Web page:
Keeping track with things

Richard Menary*

*Corresponding author for this work

Research output: Chapter in Book/Report/Conference proceedingChapter

3 Citations (Scopus)

Abstract

The chapter begins with an evolutionary account of tracking systems, from simple detection systems to complex decoupled and highly flexible tracking systems. The important mediator is the role of the environment in providing the complexity, translucency, and hostility that produces the evolutionary pressures that result in more complex tracking systems. An evolutionary platform is provided for how modern humans could have come to innovate epistemic tracking tools (ETTs) for keeping track of salient features of the environment. Three examples of ETTs in action are given, ranging from highly iconic and contextual learning tools–such as the Mattang–to highly abstract and decoupled conventional symbol systems. Finally, it is argued that ETTs are compatible with a responsibilist-reliabilism since their correct deployment requires epistemic diligence and the reliable functioning of the tool itself. As such, a framework for understanding and exploring how we keep track with things has been given.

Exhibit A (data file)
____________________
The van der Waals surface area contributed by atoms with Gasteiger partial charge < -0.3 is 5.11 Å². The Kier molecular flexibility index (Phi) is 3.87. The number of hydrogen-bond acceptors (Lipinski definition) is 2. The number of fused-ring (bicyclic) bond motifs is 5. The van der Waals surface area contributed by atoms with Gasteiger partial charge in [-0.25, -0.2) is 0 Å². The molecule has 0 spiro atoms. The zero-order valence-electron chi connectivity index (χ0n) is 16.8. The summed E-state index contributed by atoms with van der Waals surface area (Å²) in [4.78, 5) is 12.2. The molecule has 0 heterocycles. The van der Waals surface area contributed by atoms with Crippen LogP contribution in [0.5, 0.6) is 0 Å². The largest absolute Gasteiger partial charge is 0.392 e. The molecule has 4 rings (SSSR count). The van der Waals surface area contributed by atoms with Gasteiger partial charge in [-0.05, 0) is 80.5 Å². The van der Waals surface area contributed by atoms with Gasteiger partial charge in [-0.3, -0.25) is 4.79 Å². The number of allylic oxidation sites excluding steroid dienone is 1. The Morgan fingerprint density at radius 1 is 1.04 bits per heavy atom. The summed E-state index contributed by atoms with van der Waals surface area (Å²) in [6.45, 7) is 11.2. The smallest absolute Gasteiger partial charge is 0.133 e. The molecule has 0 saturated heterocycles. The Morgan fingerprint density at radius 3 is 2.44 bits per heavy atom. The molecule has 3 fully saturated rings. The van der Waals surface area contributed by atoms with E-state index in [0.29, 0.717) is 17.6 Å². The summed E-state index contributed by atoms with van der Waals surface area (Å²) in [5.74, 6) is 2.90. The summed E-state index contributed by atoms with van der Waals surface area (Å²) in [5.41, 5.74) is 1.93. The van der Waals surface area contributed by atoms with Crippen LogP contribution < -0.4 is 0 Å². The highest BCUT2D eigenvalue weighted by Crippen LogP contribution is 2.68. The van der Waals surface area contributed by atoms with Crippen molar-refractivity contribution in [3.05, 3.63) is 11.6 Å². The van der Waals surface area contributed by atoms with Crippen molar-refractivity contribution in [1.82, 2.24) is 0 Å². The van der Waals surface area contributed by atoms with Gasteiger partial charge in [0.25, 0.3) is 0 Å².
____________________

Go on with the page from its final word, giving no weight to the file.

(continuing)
Original languageEnglish
Title of host publicationExtended epistemology
EditorsJ. Adam Carter, Andy Clark, Jesper Kallestrup, S. Orestis Palermos, Duncan Pritchard
Place of PublicationLondon ; New York
PublisherOxford University Press
Pages305-330
Number of pages26
ISBN (Electronic)9780192555762
ISBN (Print)9780198769811
DOIs
Publication statusPublished - 2018

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Keywords

  • Epistemic tracking
  • Epistemology
  • Evolution
  • Mattang
  • Tracking systems

Cite this

Menary, R. (2018). Keeping track with things. In J. A. Carter, A. Clark, J. Kallestrup, S. O. Palermos, & D. Pritchard (Eds.), Extended epistemology (pp. 305-330). London ; New York: Oxford University Press. https://doi.org/10.1093/oso/9780198769811.003.0016